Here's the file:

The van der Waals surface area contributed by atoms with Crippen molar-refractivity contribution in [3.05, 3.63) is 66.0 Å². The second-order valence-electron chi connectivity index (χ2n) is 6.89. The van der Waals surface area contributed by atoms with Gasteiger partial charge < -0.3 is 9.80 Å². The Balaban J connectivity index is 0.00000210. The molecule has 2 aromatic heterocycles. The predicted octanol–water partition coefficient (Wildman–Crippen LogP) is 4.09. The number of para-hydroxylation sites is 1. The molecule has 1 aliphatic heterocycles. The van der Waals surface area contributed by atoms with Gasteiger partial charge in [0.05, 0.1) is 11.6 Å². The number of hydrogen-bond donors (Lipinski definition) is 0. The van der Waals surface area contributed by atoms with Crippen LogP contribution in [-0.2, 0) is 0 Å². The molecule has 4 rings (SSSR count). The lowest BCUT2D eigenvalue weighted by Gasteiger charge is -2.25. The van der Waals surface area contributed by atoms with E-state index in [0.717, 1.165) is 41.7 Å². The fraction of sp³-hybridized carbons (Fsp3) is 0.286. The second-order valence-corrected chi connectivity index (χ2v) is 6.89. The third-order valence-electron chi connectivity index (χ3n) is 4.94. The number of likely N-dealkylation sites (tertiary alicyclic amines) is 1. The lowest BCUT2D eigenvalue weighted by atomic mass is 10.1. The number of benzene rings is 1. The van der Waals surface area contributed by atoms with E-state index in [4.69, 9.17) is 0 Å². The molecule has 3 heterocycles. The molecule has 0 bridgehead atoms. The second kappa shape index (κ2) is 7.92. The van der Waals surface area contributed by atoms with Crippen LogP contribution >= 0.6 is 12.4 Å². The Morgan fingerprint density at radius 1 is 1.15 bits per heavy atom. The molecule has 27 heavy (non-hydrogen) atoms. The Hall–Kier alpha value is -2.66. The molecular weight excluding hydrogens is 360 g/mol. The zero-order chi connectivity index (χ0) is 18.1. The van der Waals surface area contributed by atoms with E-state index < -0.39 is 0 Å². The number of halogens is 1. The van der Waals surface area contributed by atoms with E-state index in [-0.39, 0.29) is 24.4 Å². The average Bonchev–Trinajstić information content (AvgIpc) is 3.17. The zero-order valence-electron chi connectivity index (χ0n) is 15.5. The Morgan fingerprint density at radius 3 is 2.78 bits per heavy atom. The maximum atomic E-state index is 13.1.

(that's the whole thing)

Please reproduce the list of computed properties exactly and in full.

The van der Waals surface area contributed by atoms with Crippen molar-refractivity contribution in [3.05, 3.63) is 66.0 Å². The second-order valence-electron chi connectivity index (χ2n) is 6.89. The van der Waals surface area contributed by atoms with Gasteiger partial charge < -0.3 is 9.80 Å². The Balaban J connectivity index is 0.00000210. The molecule has 2 aromatic heterocycles. The predicted octanol–water partition coefficient (Wildman–Crippen LogP) is 4.09. The number of para-hydroxylation sites is 1. The molecule has 1 aliphatic heterocycles. The van der Waals surface area contributed by atoms with Gasteiger partial charge in [0.05, 0.1) is 11.6 Å². The number of hydrogen-bond donors (Lipinski definition) is 0. The van der Waals surface area contributed by atoms with Crippen LogP contribution in [-0.2, 0) is 0 Å². The molecule has 4 rings (SSSR count). The lowest BCUT2D eigenvalue weighted by Gasteiger charge is -2.25. The van der Waals surface area contributed by atoms with E-state index in [0.717, 1.165) is 41.7 Å². The fraction of sp³-hybridized carbons (Fsp3) is 0.286. The second-order valence-corrected chi connectivity index (χ2v) is 6.89. The third-order valence-electron chi connectivity index (χ3n) is 4.94. The number of likely N-dealkylation sites (tertiary alicyclic amines) is 1. The lowest BCUT2D eigenvalue weighted by atomic mass is 10.1. The number of benzene rings is 1. The van der Waals surface area contributed by atoms with E-state index in [4.69, 9.17) is 0 Å². The molecule has 3 heterocycles. The molecule has 0 bridgehead atoms. The second kappa shape index (κ2) is 7.92. The van der Waals surface area contributed by atoms with Crippen LogP contribution >= 0.6 is 12.4 Å². The Morgan fingerprint density at radius 1 is 1.15 bits per heavy atom. The molecule has 27 heavy (non-hydrogen) atoms. The Hall–Kier alpha value is -2.66. The molecular weight excluding hydrogens is 360 g/mol. The zero-order chi connectivity index (χ0) is 18.1. The van der Waals surface area contributed by atoms with E-state index < -0.39 is 0 Å². The number of halogens is 1. The van der Waals surface area contributed by atoms with E-state index in [-0.39, 0.29) is 24.4 Å². The average Bonchev–Trinajstić information content (AvgIpc) is 3.17. The zero-order valence-electron chi connectivity index (χ0n) is 15.5. The Morgan fingerprint density at radius 3 is 2.78 bits per heavy atom. The maximum atomic E-state index is 13.1.